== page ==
Nobody conveys the emotion of anger on the big screen any better than Mel Gibson. When the character he’s playing becomes upset, he manages to instill an incredible maniacal gleam in his eyes. If you don’t know what I mean, check him out as Max in the “Mad Max” films, or as “Tom Mullen” in “Ransom,” or as Martin Riggs in the “Lethal Weapon” movies.
Now Gibson hasn’t starred in a film in seven years, but he’s returned with a vengeance in “Edge of Darkness,” and trust me when I say that gleam is definitely back in his eyes. In addition to being a riveting action thriller with plenty of suspense, this is also a revenge film, and I love films that deal with this subject because too often the judicial system doesn’t adequately deal with scumbags.
“Edge of Darkness,” which is based upon the 1985, six-part British miniseries, is set in Boston, where Thomas Craven (Gibson) is a veteran homicide detective. As the film opens, we find Craven waiting at the airport to pick up his daughter, Emma (Bojana Novakovic), who has returned home for a visit. She is a graduate of MIT, and she is an intern with a government agency.
It doesn’t take Craven long to learn that his daughter is not well. She becomes violently ill on the way home, and when they arrive at Craven’s house, she confesses that there is something wrong with her. Before she can continue, another siege of nausea hits her, and when she begins to vomit blood, Craven realizes that she needs to get to the hospital in a hurry. But they never make it. When they open the front door on their way to the car, someone shouts “Craven” and opens fire, killing Emma.
At first, everyone involved in the ensuing investigation assumes that Craven was the target, but as the story continues to unfold, we learn that Emma was indeed the intended victim. What kind of trouble had Emma attempted to flee by returning home? And what was the nature of her mysterious illness? And most importantly, who killed her?
All of these questions and more are answered during this fascinating crime thriller about a distraught father who pulls out all the stops to bring his daughter’s killer to justice. This is a film that will grab you almost from the very first scene and not let go of you until its unpredictable denouement.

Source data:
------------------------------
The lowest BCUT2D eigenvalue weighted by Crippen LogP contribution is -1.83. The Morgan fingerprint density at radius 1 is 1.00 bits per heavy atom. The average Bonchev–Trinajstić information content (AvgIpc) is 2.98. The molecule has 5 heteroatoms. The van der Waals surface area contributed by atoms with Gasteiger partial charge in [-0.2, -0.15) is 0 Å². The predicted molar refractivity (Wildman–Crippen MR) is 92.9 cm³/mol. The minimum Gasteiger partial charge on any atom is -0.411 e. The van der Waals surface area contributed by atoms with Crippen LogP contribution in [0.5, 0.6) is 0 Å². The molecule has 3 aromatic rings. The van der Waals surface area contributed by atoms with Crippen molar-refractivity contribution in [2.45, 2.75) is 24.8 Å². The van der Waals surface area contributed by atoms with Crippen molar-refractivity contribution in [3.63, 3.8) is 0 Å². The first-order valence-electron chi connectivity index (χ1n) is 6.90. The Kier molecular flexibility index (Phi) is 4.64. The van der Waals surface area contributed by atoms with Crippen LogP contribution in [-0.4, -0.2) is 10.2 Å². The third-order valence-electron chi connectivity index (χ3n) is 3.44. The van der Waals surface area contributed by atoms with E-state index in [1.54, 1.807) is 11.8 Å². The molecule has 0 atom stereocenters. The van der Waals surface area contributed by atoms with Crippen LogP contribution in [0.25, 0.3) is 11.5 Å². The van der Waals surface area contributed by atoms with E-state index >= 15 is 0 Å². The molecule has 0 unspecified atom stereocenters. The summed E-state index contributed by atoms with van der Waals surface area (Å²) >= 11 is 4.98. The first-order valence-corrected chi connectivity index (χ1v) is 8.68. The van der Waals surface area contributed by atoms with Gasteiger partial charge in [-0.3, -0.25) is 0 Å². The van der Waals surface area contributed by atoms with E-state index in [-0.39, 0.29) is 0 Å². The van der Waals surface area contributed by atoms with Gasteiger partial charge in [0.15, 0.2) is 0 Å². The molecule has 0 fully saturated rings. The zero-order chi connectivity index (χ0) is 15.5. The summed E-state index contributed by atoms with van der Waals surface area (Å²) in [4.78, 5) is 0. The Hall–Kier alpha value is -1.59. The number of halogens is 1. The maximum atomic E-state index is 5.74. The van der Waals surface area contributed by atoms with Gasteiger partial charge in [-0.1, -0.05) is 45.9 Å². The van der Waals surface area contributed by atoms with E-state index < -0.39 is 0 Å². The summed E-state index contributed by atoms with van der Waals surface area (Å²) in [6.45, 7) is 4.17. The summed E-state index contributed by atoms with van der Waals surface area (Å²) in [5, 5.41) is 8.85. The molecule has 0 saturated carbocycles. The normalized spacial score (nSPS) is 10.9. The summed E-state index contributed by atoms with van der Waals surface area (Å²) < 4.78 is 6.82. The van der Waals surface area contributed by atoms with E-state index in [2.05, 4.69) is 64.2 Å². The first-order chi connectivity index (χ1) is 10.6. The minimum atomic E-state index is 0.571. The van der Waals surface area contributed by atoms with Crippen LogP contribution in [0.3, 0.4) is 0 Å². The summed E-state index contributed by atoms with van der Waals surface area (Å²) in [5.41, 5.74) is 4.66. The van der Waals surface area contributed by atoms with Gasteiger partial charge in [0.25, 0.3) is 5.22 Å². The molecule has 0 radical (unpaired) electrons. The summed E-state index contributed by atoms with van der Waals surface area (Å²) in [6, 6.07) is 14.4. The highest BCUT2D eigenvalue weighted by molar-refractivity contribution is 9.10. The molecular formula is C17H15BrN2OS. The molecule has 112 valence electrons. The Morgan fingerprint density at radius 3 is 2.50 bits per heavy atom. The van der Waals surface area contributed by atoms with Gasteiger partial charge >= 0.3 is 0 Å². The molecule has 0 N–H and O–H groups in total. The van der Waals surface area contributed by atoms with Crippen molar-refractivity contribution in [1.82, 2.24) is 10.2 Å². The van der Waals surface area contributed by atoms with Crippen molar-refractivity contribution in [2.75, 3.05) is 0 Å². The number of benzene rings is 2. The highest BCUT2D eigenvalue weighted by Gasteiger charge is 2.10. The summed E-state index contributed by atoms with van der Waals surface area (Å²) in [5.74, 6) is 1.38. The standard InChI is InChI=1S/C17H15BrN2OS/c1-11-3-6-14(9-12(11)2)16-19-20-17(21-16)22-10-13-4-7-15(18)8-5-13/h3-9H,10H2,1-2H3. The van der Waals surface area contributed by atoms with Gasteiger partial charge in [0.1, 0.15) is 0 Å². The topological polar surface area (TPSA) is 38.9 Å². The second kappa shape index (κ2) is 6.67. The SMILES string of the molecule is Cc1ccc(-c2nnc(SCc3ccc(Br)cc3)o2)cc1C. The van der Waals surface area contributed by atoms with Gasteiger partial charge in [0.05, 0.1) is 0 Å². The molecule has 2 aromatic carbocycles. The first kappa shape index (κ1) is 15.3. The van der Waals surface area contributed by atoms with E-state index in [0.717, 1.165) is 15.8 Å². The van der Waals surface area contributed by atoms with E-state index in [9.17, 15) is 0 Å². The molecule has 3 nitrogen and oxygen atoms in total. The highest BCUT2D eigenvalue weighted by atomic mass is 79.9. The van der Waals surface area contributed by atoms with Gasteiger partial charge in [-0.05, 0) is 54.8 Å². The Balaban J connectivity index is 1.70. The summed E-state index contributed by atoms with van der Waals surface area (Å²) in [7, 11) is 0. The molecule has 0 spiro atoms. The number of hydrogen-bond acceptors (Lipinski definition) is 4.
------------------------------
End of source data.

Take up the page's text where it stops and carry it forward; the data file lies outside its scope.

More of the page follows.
Under the stellar direction of Martin Campbell (“Casino Royale”), who also directed the British miniseries that spawned the film, “Edge of Darkness” is packed with action, adventure, suspense, mystery, and several completely unexpected twists that will keep you guessing. It’s also an emotionally charged film because it deals with a heartbroken father trying to get to the bottom of his only child’s murder while he’s also attempting to cope with the shock of her untimely death.
Gibson, who looks noticeably older than he did the last time we saw him on the big screen, portrays Craven perfectly even down to a flawless Boston accent. Throughout the film we consistently feel compassion for Craven and what he is going through because Gibson is so skillful at conveying his character’s emotions by his facial expressions and his body language. Some of the close-ups of Craven’s face will break you heart, and it is really good to see Gibson back in a starring role. In the film’s production notes, the two-time Academy Award-winning actor explained what drew him to the part.
“It was an intriguing story. That’s the main thing—if I think it’ll be compelling and entertaining to an audience, I’m on board. I was intrigued by the characters, and how they reacted to what was happening to them. At the same time, it’s a very compelling mystery involving issues we’re all uncertain about, and uncertainty is scary to most people.”
One of the things Campbell insisted upon during the making of the film was the idea of making it as realistic as possible, and he commented on this in the production notes.
“Realism in the film was absolutely important. When Emma died, we had real forensic people, real cops, all of that. The action in this film is really grounded in a relations history, so making it all appear very real was essential. So stylistically, we shot it very simply, in a very uncomplicated manner; there are no pretentious or slick shots.”
With some of absolute junk Hollywood has been churning out lately, it was really refreshing to watch a quality police thriller. “Edge of Darkness” (Score it an 8.) should keep you on the edge of your seat.